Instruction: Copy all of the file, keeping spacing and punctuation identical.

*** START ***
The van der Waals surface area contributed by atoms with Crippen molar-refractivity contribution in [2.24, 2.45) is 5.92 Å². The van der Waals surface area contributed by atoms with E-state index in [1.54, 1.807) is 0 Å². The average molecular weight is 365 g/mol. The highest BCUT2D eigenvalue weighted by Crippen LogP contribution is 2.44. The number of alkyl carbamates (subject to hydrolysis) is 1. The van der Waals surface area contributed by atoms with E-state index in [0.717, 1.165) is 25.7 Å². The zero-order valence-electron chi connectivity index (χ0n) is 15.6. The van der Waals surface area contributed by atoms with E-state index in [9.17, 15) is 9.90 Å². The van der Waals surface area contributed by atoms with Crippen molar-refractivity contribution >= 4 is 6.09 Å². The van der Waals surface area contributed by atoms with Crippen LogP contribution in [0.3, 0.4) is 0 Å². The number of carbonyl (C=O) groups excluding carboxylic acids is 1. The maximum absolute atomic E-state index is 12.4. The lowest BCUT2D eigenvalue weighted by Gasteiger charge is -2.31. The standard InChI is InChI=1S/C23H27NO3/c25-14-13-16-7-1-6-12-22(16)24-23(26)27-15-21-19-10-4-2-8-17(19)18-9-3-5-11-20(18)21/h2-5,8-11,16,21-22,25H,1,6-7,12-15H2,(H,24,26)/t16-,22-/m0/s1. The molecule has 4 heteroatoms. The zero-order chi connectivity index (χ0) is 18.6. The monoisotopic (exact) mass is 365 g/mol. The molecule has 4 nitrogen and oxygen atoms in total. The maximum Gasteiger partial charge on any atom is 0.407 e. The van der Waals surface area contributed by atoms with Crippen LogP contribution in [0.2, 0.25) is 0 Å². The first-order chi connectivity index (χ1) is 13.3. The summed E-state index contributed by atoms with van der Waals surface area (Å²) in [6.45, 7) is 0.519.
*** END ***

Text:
The van der Waals surface area contributed by atoms with Crippen molar-refractivity contribution in [2.24, 2.45) is 5.92 Å². The van der Waals surface area contributed by atoms with E-state index in [1.54, 1.807) is 0 Å². The average molecular weight is 365 g/mol. The highest BCUT2D eigenvalue weighted by Crippen LogP contribution is 2.44. The number of alkyl carbamates (subject to hydrolysis) is 1. The van der Waals surface area contributed by atoms with E-state index in [0.717, 1.165) is 25.7 Å². The zero-order valence-electron chi connectivity index (χ0n) is 15.6. The van der Waals surface area contributed by atoms with E-state index in [9.17, 15) is 9.90 Å². The van der Waals surface area contributed by atoms with Crippen molar-refractivity contribution >= 4 is 6.09 Å². The van der Waals surface area contributed by atoms with Crippen LogP contribution in [0.3, 0.4) is 0 Å². The number of carbonyl (C=O) groups excluding carboxylic acids is 1. The maximum absolute atomic E-state index is 12.4. The lowest BCUT2D eigenvalue weighted by Gasteiger charge is -2.31. The standard InChI is InChI=1S/C23H27NO3/c25-14-13-16-7-1-6-12-22(16)24-23(26)27-15-21-19-10-4-2-8-17(19)18-9-3-5-11-20(18)21/h2-5,8-11,16,21-22,25H,1,6-7,12-15H2,(H,24,26)/t16-,22-/m0/s1. The molecule has 4 heteroatoms. The zero-order chi connectivity index (χ0) is 18.6. The monoisotopic (exact) mass is 365 g/mol. The molecule has 4 nitrogen and oxygen atoms in total. The maximum Gasteiger partial charge on any atom is 0.407 e. The van der Waals surface area contributed by atoms with Crippen LogP contribution in [0.2, 0.25) is 0 Å². The first-order chi connectivity index (χ1) is 13.3. The summed E-state index contributed by atoms with van der Waals surface area (Å²) in [6.45, 7) is 0.519.